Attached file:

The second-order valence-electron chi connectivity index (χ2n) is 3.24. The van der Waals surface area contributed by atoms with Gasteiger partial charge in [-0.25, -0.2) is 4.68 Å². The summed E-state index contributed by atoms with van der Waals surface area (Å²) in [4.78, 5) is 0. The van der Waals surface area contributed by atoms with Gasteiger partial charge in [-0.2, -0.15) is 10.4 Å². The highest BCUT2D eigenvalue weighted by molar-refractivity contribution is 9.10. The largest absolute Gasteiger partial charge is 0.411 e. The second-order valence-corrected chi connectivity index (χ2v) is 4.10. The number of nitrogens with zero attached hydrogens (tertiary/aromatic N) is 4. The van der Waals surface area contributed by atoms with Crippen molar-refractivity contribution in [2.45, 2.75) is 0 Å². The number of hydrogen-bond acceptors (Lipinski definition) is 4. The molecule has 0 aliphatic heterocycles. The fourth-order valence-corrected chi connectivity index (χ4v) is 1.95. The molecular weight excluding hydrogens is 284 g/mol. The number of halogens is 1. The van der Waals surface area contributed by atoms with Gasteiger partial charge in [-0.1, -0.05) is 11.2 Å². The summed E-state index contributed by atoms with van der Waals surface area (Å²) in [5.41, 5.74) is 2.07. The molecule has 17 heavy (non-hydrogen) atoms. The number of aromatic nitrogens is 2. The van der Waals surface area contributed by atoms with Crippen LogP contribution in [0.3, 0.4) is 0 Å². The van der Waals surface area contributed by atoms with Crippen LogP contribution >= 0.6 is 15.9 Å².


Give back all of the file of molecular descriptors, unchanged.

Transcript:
The second-order valence-electron chi connectivity index (χ2n) is 3.24. The van der Waals surface area contributed by atoms with Gasteiger partial charge in [-0.25, -0.2) is 4.68 Å². The summed E-state index contributed by atoms with van der Waals surface area (Å²) in [4.78, 5) is 0. The van der Waals surface area contributed by atoms with Gasteiger partial charge in [-0.2, -0.15) is 10.4 Å². The highest BCUT2D eigenvalue weighted by molar-refractivity contribution is 9.10. The largest absolute Gasteiger partial charge is 0.411 e. The second-order valence-corrected chi connectivity index (χ2v) is 4.10. The number of nitrogens with zero attached hydrogens (tertiary/aromatic N) is 4. The van der Waals surface area contributed by atoms with Crippen molar-refractivity contribution in [2.45, 2.75) is 0 Å². The number of hydrogen-bond acceptors (Lipinski definition) is 4. The molecule has 0 aliphatic heterocycles. The fourth-order valence-corrected chi connectivity index (χ4v) is 1.95. The molecular weight excluding hydrogens is 284 g/mol. The number of halogens is 1. The van der Waals surface area contributed by atoms with Gasteiger partial charge in [-0.1, -0.05) is 11.2 Å². The summed E-state index contributed by atoms with van der Waals surface area (Å²) in [5.41, 5.74) is 2.07. The molecule has 17 heavy (non-hydrogen) atoms. The number of aromatic nitrogens is 2. The van der Waals surface area contributed by atoms with Crippen LogP contribution in [0.3, 0.4) is 0 Å². The van der Waals surface area contributed by atoms with Crippen LogP contribution >= 0.6 is 15.9 Å².